BACKGROUND AND OBJECTIVES: This study aimed at investigating the feasibility of functional near-infrared spectroscopy (fNIRS) to measure changes in cerebral hemodynamics and oxygenation evoked by painful and nonpainful mechanosensory stimulation on the lower back. The main objectives were to investigate whether cortical activity can be (1) detected using functional fNIRS, and (2) if it is possible to distinguish between painful and nonpainful pressure as well as a tactile brushing stimulus based on relative changes in oxy- and deoxyhemoglobin ([O2Hb] and [HHb]).
METHODS: Twenty right-handed subjects (33.5 ± 10.7 years; range 20-61 years; 8 women) participated in the study. Painful and nonpainful pressure stimulation was exerted with a thumb grip perpendicularly to the spinous process of the lumbar spine. Tactile stimulation was realized by a one-finger brushing. The supplementary motor area (SMA) and primary somatosensory cortex (S1) were measured bilaterally using a multichannel continuous-wave fNIRS imaging system.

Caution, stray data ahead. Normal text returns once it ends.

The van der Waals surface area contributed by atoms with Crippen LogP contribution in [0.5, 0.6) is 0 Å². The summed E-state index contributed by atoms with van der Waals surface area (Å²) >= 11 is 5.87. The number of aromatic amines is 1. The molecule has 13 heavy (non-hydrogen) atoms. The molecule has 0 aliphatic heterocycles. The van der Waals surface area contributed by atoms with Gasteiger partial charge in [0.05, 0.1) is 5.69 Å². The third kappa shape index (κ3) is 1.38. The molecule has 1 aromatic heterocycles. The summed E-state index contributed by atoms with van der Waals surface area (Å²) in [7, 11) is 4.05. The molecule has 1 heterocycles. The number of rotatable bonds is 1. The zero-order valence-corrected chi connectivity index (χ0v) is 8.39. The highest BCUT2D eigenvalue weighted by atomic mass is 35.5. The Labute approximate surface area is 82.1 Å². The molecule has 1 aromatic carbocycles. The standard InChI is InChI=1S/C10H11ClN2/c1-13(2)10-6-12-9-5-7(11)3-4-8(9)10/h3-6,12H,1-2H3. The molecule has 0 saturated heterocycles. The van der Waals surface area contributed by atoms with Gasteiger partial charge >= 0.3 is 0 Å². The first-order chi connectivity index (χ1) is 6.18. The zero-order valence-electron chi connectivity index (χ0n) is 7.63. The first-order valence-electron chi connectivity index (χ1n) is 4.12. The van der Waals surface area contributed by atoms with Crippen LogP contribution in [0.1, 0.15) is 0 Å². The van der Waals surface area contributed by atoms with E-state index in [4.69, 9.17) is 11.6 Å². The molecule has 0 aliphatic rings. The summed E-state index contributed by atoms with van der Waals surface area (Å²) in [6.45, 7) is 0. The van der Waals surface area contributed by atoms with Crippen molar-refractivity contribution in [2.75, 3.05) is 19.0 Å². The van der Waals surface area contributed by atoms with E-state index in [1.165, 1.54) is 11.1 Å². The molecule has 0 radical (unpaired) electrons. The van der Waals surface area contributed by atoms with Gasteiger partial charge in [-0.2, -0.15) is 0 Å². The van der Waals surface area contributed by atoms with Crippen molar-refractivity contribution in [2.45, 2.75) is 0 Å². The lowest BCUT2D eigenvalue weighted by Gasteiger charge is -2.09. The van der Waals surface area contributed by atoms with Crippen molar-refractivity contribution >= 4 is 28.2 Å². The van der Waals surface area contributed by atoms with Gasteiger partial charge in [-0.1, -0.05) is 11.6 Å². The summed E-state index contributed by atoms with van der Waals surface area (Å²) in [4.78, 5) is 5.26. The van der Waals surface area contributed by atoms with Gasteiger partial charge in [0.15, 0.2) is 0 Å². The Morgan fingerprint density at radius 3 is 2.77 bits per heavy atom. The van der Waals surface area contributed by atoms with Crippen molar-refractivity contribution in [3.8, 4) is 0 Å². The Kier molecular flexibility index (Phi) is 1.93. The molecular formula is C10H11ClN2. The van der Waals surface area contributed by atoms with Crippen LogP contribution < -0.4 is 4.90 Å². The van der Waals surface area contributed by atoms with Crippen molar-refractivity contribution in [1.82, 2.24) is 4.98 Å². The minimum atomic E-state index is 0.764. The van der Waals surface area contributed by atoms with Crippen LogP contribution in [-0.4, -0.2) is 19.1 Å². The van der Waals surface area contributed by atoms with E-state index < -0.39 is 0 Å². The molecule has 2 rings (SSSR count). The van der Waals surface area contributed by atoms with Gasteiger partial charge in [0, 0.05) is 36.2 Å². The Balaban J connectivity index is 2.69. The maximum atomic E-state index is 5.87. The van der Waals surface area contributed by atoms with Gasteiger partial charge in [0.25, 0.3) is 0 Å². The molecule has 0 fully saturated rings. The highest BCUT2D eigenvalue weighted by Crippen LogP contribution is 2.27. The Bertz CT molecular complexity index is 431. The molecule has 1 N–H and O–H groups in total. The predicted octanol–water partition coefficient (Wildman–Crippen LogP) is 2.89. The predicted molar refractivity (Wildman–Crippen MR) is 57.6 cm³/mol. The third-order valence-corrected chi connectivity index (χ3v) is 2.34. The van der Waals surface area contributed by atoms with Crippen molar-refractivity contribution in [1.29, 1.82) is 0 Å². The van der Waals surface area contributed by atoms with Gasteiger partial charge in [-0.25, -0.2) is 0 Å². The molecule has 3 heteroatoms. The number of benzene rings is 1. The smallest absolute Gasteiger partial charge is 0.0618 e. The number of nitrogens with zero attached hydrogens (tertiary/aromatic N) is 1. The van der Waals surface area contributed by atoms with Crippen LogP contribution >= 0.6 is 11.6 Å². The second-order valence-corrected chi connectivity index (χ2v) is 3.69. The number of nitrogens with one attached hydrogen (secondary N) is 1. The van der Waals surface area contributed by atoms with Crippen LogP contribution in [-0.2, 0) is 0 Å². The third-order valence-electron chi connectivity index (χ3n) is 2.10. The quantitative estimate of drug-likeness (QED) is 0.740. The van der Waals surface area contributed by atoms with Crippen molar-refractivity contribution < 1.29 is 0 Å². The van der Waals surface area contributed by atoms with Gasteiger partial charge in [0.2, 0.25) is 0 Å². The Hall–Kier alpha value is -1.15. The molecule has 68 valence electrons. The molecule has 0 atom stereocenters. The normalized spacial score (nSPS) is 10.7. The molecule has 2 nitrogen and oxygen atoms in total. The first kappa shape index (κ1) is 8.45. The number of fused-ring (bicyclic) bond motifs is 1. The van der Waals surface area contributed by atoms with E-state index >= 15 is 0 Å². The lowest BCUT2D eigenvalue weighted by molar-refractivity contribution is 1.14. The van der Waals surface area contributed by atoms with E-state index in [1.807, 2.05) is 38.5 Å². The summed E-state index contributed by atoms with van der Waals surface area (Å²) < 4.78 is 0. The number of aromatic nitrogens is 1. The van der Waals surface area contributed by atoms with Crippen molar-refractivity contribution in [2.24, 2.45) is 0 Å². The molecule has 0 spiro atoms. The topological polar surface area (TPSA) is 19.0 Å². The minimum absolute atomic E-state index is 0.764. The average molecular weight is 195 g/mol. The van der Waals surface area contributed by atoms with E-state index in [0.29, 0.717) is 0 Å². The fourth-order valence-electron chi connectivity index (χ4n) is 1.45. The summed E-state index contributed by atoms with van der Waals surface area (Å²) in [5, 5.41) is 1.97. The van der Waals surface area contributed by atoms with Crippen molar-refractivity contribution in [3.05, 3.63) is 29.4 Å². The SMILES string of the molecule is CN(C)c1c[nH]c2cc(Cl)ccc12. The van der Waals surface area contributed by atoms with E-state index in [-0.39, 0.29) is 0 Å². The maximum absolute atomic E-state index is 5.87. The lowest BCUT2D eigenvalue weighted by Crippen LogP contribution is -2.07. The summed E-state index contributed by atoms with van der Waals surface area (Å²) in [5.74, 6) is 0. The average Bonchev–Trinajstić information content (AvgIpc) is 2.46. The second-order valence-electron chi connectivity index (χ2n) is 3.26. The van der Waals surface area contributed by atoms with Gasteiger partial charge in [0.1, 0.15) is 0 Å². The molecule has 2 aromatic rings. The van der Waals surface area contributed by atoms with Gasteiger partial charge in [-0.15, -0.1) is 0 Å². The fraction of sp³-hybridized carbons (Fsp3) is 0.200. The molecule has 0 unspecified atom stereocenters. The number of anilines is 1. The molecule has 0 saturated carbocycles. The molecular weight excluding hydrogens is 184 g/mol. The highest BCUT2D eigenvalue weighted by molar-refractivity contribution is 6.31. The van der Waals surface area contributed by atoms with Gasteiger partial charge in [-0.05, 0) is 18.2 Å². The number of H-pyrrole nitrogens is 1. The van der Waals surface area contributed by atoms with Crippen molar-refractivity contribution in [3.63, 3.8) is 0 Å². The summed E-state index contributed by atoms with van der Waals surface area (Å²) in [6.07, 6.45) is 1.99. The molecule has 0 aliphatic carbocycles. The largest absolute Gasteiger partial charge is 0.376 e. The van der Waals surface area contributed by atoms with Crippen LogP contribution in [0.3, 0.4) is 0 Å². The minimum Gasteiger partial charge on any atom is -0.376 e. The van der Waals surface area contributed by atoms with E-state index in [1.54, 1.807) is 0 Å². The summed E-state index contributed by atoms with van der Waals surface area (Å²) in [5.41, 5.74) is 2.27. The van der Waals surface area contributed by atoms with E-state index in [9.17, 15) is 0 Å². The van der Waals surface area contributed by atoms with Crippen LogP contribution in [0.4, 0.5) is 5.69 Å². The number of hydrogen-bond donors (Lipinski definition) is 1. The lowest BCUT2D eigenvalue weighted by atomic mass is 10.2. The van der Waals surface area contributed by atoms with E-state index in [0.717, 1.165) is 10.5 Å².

RESULTS: Characteristic relative changes in [O2Hb] in the SMA and S1 after both pressure stimulations (corrected for multiple comparison) were observed. [HHb] showed only much weaker changes (uncorrected). The brushing stimulus did not reveal any significant changes in [O2Hb] or [HHb].
CONCLUSION: The results indicate that fNIRS is sensitive enough to detect varying hemodynamic responses to different types of mechanosensory stimulation. The acquired data will serve as a foundation for further investigations in patients with chronic lower back pain. The future aim is to disentangle possible maladaptive neuroplastic changes in sensorimotor areas during painful and nonpainful lower back stimulations based on fNIRS neuroimaging.